Six teenagers were wounded Monday in a shooting in a park near a suburban Denver high school, but all were expected to survive, police said.
The victims, who range in age from 14 to 18, are all students at Aurora Central High School in Aurora, a diverse city east of Denver, said police chief Vanessa Wilson. She said she needed everyone to be “outraged” by what happened and come forward with any information they might have to help police find those responsible.
Wilson asked neighbors and other bystanders to share any videos or photos from phones or house surveillance systems that might help detectives identify the suspects, who haven’t been apprehended.
Multiple rounds fired from different guns were found at the scene, and it is possible some rounds were fired by someone on foot, she said.
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Police officers assigned to the school were the first to respond to the shooting and saved the life of one victim by applying a tourniquet, Wilson said. That student later underwent emergency surgery, she said.
Wilson said she’s relieved the students are expected to survive but said gun violence is a public health crisis.
“There is a violence crisis across the nation right now, and so I think we all need to pay attention,” she said.
Three patients from the shooting were taken to Children's Hospital Colorado. They were in stable condition and have all been reunited with their families, spokesperson Caitlin Jenney said.
Several students hugged one another outside the school as staff and police ushered students away from the direction of the crime scene. Others shouted “Stay safe” as they parted ways.
Student Aariah McClain, 15, said she heard gunfire as she was walking near the school's football field during lunch. She heard four shots at first, so she started walking toward the school. Then she said she heard “a whole lot more," she said.
“I was shocked," she said of the shooting, as she waited outside the school with her father, Harold McClain, for her 14-year-old sister to be dismissed.
“I work and we pay taxes for these police to be here. I don’t see how this is even happening," Harold McClain said. “They need more security.”
The school was put on a “secure perimeter” because of the shooting, police said. That typically means no one is allowed in or out of a school but students and staff are able to move freely within the building.
Evette Mitchell, 47, rushed to the school to get her son, Trevell, 15. He was in gym class when he heard the gunshots, and the teacher escorted them to the smaller gym.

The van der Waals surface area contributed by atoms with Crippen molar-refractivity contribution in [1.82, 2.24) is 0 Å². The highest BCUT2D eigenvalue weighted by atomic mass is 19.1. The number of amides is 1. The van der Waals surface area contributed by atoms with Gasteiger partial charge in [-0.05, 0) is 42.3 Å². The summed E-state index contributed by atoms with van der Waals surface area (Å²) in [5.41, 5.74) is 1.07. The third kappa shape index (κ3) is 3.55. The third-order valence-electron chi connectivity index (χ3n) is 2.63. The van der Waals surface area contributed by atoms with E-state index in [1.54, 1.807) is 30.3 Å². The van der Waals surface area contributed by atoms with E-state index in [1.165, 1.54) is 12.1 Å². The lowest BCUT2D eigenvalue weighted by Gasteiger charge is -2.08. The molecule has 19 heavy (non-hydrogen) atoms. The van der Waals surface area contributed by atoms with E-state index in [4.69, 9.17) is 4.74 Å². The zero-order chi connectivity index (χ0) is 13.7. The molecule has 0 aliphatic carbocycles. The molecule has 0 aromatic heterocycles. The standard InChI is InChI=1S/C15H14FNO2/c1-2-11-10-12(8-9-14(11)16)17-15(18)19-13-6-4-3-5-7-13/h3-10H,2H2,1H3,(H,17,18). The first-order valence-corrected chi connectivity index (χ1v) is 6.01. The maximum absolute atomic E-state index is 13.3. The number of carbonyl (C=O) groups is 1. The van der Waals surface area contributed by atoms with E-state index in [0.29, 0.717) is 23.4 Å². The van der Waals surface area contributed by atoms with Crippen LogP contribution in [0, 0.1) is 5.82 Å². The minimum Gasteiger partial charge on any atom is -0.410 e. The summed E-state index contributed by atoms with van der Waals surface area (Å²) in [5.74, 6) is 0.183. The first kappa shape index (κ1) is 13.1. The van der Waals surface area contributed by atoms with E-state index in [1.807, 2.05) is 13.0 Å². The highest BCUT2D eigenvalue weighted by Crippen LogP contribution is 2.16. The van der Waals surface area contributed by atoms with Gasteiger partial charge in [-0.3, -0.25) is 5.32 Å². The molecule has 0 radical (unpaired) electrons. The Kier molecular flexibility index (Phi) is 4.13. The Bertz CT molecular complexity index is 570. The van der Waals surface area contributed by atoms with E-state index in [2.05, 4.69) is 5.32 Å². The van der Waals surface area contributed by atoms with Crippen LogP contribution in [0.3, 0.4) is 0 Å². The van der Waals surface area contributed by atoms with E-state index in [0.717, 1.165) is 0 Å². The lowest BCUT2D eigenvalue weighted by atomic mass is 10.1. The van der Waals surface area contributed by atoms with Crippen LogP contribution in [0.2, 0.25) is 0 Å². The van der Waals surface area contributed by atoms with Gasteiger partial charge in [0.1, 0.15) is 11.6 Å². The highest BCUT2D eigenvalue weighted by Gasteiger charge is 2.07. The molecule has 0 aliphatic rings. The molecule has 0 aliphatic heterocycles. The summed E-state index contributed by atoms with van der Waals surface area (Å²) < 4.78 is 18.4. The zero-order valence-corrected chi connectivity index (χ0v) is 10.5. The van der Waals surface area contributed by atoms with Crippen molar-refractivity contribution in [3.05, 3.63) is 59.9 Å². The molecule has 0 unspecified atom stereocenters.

“I did 90 (mph) on the highway,” she said, “because I didn’t know if it was my kid or not.”
Mitchell said she is frustrated because another shooting involving three teens happened near the school on a recent weekend. Mitchell added parents get blamed for youth violence, but there are no affordable activities offered for students in the area.
“Everything costs. We’re all low-income families so it’s hard for us to find something for these kids to do,” said Mitchell, who said her son was going to be in online classes for the rest of the week because of the shooting.
According to U.S. News and World Report's high school rankings, 67% of the school's approximately 2,000 students are considered economically disadvantaged, qualifying for free or reduced lunch.
Michelle Marin, who lives across the street from the school, said she walks her dog at the park almost every morning and sees students hanging out there all the time, “but you never think something like that’s going to happen.”
“We have seen some lockdowns but nothing with the caution tape or anything like that,” Marin said.
The shooting comes after an 18-year-old died after being shot about 5 miles (8 kilometers) away on Sunday night.
A shooting was also reported Friday in the parking lot of an Aurora mall, but police only found several shell casings when they arrived.
Nieberg is a corps member for the Associated Press/Report for America Statehouse News Initiative. Report for America is a nonprofit national service program that places journalists in local newsrooms to report on undercovered issues. Associated Press writer Colleen Slevin in Denver contributed to this report.